Many in the organization had worked with Dubas before he became GM of the Leafs, when he was toiling under then-GM Lou Lamoriello, leading the Marlies to the Calder Cup in 2018. Over the last five years, they saw firsthand how he built the Leafs into a finely tuned, sprawling machine that sought to maximize everything it possibly could in the organization.
“People don’t understand how much work he put in,” the Leafs front office member said. “They had it made with this guy.”
This explains why Dubas seems to have vaulted to the top of the Penguins’ GM search this week.
It was Dubas, then the assistant GM to Lamoriello, who oversaw the addition of Jeremy Bettle and the creation of a sports science department. It was Dubas, with the support of head coach Sheldon Keefe, who oversaw the expansion of a skill development program that allowed players to hone their abilities throughout the season.
Auston Matthews and John Tavares, in particular, have raved about the operation. Players like Conor Timmins spent morning after morning with skating coach Paul Matheson while skill development consultants like Denver Manderson joined the team for skill sessions on the road. The Leafs even brought their practice goalie, Andrew D’Agostini, on road trips, even the long ones, to spare their regular goaltenders some wear and tear.
That didn’t exist in the pre-Dubas era. There was no “process” in place, an organization-wide way of doing things that trickled down from the top into every corner of the organization. Information was more siloed in the Lamoriello days. After Dubas became GM that changed. Staff members from the research and development departments started attending practice regularly. The dress code was relaxed. Players and staff were free to sport facial hair and felt more comfortable being themselves.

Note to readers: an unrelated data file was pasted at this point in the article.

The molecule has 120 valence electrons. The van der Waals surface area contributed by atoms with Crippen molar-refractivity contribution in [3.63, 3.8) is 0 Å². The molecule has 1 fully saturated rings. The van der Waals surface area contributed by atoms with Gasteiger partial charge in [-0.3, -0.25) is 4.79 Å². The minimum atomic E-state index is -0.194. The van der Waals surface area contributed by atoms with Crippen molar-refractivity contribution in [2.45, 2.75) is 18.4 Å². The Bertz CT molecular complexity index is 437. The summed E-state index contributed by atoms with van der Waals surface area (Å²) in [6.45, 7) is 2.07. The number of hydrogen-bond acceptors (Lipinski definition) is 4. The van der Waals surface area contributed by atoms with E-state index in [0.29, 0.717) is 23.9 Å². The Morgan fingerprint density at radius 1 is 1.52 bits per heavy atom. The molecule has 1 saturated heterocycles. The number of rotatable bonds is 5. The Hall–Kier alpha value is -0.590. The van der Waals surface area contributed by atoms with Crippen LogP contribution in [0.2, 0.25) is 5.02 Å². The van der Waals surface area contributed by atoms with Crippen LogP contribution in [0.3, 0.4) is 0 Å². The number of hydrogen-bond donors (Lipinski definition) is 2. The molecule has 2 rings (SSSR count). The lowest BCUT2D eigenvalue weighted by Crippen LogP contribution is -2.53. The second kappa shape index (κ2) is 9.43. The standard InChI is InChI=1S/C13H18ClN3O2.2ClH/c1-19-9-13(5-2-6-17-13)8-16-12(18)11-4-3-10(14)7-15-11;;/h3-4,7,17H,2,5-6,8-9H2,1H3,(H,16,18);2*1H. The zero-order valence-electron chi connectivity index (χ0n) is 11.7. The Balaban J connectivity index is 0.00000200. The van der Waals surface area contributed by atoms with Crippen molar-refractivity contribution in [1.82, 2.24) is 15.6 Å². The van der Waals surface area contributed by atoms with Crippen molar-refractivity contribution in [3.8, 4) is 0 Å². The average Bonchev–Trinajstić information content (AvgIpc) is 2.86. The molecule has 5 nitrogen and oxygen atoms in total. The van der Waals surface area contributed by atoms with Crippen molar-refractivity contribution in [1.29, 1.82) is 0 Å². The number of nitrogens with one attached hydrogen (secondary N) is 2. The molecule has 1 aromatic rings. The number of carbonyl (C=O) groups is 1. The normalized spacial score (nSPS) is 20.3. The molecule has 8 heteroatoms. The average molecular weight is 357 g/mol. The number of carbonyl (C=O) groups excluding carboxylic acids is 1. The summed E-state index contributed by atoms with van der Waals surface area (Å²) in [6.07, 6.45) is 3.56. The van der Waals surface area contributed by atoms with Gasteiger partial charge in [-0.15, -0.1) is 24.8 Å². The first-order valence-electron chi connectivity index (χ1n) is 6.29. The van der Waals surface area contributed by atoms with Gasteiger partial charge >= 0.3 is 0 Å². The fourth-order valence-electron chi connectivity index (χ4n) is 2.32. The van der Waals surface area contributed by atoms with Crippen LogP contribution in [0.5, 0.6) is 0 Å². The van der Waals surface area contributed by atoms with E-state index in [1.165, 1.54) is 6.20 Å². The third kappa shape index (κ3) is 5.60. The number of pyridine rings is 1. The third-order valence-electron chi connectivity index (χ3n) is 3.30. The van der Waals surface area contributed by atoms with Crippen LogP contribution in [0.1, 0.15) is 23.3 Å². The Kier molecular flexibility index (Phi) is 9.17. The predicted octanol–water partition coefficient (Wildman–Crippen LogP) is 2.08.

They saw Dubas pouring everything he had into the organization. They saw that he watched as much or more video than many of his own scouts. That he pursued relationships and information from people in other sports and businesses, anything to push the Leafs forward.
Staff were encouraged to do the same.
That’s what made the way Dubas was dismissed so unnerving to them. They believe it wasn’t about money or power for Dubas, and they were skeptical he would insist on changes at the last minute. That wasn’t the way Dubas did business.
If he was insisting on changes to the chain of command, as has been reported by Sportsnet’s Elliotte Friedman, it would have been so he could operate more efficiently and effectively, in their estimation. As for the family concerns that Dubas alluded to in his season-ending press conference, the belief is he simply wanted to take a beat, look inward, and figure out how to make everything work better for himself, his family, and the Leafs.
There is a sense of disbelief in the organization that Shanahan would be willing to change course from someone who had grown so much over the years and who was so committed to the Leafs and who, in Shanahan’s own telling, performed well last season.
It was “unfathomable” to Leafs staff that it would end like it did.
For the first time in nine years, Brendan Shanahan’s team feels like the old Leafs
And now, some staff wonder, how will the Leafs find someone better? Someone prepared to execute a series of franchise-changing decisions in a matter of weeks? Someone who will foster a similar work culture. And what will that mean for the Leafs?
Shanahan’s explanation only left staff more confused and upset, that Dubas would be maligned like that, with an odd play-by-play of negotiations and inference that more money was insisted upon at the last minute, on the way out. It irked them that this was how Dubas was being portrayed.
He deserved better, they said.
Dubas wasn’t the type to defend himself either, one of the staff members said, so those suggestions would go undefended.
And indeed, in his only public comments, Dubas has declined to address any specifics.
(Top photo: Lance McMillan / Toronto Star via Getty Images)